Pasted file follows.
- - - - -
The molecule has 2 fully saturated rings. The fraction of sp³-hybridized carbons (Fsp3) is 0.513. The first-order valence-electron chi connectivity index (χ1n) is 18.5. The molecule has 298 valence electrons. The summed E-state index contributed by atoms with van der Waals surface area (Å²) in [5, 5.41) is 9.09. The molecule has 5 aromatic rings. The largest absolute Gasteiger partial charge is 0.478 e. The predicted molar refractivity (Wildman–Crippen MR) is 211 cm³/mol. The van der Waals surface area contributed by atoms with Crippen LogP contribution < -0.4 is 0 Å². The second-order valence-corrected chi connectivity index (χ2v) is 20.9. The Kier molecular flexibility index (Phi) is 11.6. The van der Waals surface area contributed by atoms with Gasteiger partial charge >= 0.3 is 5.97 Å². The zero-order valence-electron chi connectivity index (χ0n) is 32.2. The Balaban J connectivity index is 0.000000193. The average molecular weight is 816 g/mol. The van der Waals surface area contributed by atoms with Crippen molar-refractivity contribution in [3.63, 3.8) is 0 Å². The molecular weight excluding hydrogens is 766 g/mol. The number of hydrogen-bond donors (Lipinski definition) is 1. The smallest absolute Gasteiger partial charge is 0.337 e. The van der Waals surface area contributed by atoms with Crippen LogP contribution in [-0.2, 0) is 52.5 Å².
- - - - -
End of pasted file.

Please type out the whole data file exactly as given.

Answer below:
The molecule has 2 fully saturated rings. The fraction of sp³-hybridized carbons (Fsp3) is 0.513. The first-order valence-electron chi connectivity index (χ1n) is 18.5. The molecule has 298 valence electrons. The summed E-state index contributed by atoms with van der Waals surface area (Å²) in [5, 5.41) is 9.09. The molecule has 5 aromatic rings. The largest absolute Gasteiger partial charge is 0.478 e. The predicted molar refractivity (Wildman–Crippen MR) is 211 cm³/mol. The van der Waals surface area contributed by atoms with Crippen LogP contribution < -0.4 is 0 Å². The second-order valence-corrected chi connectivity index (χ2v) is 20.9. The Kier molecular flexibility index (Phi) is 11.6. The van der Waals surface area contributed by atoms with Gasteiger partial charge >= 0.3 is 5.97 Å². The zero-order valence-electron chi connectivity index (χ0n) is 32.2. The Balaban J connectivity index is 0.000000193. The average molecular weight is 816 g/mol. The van der Waals surface area contributed by atoms with Crippen molar-refractivity contribution in [3.63, 3.8) is 0 Å². The molecular weight excluding hydrogens is 766 g/mol. The number of hydrogen-bond donors (Lipinski definition) is 1. The smallest absolute Gasteiger partial charge is 0.337 e. The van der Waals surface area contributed by atoms with Crippen LogP contribution in [-0.2, 0) is 52.5 Å².